If a horse falls on the track and they don’t show the replay, did it really happen?
by Bob Heyden
Doug McNair told us after the ninth race, the Roses Are Red final this past Saturday (June 17) at Woodbine Mohawk Park, that he went from lying on the track in the eighth race with Wheels On Fire that did not finish to just 20 minutes later talking about the fastest female mile in Canadian history, 1:47.4 with Grace Hill.
I’ll have to take his word for what transpired in race 8.
After race 9, McNair took off his remaining drives.
Mark MacDonald told me the accident, “wasn’t pretty. James [MacDonald] hit my back leg.” Mark was driving Billy Clyde who finished sixth and was placed eighth and James drove Linedrive Hanover who finished third.
I guess so.
It was the $100,000 Mohawk Gold Cup Invitational. That I’m sure of.
What you didn’t see was any replay of the accident that marred the finish of the eighth race. Abuckabett Hanover, Tattoo Artist and Linedrive Hanover finished 1-2-3, respectively.
Why no replay?
It appears — and this is not a Canadian or American thing — it’s an industry-wide issue that we don’t really deal with anything other than the good stuff. The last 15 years or so of standardbred racing has seen the Leave It To Beaver-ization of the sport. Would anyone like another piece of cream pie?
There were 13 races on Canada’s biggest night, and 12 replays.
Ever watch a big cycling event from France? I have. Any mishap, likely a chain reaction or accident, is carefully scrutinized, replayed, dissected, you name it. It happens, and they cover it. Fully, and quite well.
Damar Hamlin from the Buffalo Bills had a cardiac event in an NFL game with the Cincinnati Bengals and the crowd and the entire sport, and then some, followed his progress and celebrated his comeback.
Last week, a player from the Boston Red Sox got hit with a line drive in the face playing the Yankees. He was hospitalized, and it was all over the news.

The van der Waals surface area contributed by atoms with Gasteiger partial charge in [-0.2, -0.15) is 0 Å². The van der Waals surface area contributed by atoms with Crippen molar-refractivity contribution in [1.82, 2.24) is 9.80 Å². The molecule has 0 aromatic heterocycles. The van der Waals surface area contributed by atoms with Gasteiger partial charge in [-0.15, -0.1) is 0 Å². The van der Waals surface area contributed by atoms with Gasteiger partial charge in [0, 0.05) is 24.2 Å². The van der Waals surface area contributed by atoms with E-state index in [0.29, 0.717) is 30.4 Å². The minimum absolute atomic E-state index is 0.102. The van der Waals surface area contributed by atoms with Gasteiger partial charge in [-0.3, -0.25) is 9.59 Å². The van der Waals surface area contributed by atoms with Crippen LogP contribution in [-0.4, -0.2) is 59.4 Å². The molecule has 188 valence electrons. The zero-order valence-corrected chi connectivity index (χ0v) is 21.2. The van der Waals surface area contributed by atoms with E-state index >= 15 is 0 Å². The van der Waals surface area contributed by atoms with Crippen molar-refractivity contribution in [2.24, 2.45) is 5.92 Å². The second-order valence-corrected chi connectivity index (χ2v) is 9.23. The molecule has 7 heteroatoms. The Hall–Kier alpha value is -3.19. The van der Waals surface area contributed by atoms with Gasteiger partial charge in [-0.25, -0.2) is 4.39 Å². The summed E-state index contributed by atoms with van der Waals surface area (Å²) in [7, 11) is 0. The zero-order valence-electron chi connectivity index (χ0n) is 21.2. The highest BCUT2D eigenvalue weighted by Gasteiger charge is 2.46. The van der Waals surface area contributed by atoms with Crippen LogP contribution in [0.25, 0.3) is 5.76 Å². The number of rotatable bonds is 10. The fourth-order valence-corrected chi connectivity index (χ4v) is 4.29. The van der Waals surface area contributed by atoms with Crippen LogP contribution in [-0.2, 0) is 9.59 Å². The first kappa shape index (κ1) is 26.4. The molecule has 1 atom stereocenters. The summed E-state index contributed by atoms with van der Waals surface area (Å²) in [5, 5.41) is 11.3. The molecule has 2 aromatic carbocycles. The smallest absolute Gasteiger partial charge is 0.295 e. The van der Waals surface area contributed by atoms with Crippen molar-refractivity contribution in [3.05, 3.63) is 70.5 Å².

It happens. To pretend it doesn’t is doing a monstrous disservice to the fans, the bettors, casual observers, everyone.
We just saw some of the best free-for-allers in the world, and the sport’s very best drivers, scattered at the top of the stretch with several horses and drivers hitting the deck. Boom. Six, seven, eight seconds or so, and then out of view.
What happened? Was anyone hurt? Are the horses okay?
Instead of showing us anything, management decided that an announcement was okay and it was “12 minutes to race 9.”
McNair drove Grace Hill to perfection and then took off his drives. What is the exact definition of okay?
It’s called reporting, folks. Reporters want the full story and are trained to analyze all the facts. We don’t need a hurried press release and a muted announcement that everything is good. Even if it is.
In 1984, on March 20, Jack Parker Jr. got in a terrible wreck at The Meadowlands driving Hope Valley A. It was touch and go for him and he pulled through and 35 years later he drove in a Breeders Crown elim. But that accident brought on new rules for helmets and potential head injuries. Pylons came out in 1991 or so, depending on your track, for safety precautions. No more hub rails to worry about. Good idea.
The NFL began slo-motion replay in the late 1960s, the instant replay rule as of the 1986 season and have updated that today to the point of maybe too much. But they want to get it right. Good move.
How is not showing our best horses — $9.4 million in combined earnings lifetime — in the Mohawk Gold Cup, in the best interests of anyone? Can’t we learn from the incident? Why 12 replays and not all 13? Because we might be turned off from the sport? It is real guys; it is a part of our sport. Drivers aren’t wearing vests for style points.
To promote the sport as one that does not have risks — occasional accidents — is the height of irresponsibility. On March 23, 2003, John Campbell had a mishap in the first turn with Bonanza Alert. The sport’s leading driver hurt his arm badly and missed some time. Imagine if this was flowered over and not covered.
I am not asking to promote a Joe Theisman/Lawrence Taylor-like broken leg ad nauseum. I am asking to be treated with the respect that all fans, bettors, casual observers and reporters deserve. The truth. The whole story. We do not have temporary amnesia. We saw it — it happened quickly — but we know for sure something happened out there.
We also know this is part of the sport. Forty-five of the 50 years since Secretariat’s 31-length Belmont triumph, jockey Ron Turcotte has been paralyzed. Nobody wants this to happen. But we sure as heck want to see it again, and again, and collectively learn what may be done about it to prevent it from happening again. Without our heads in the sand.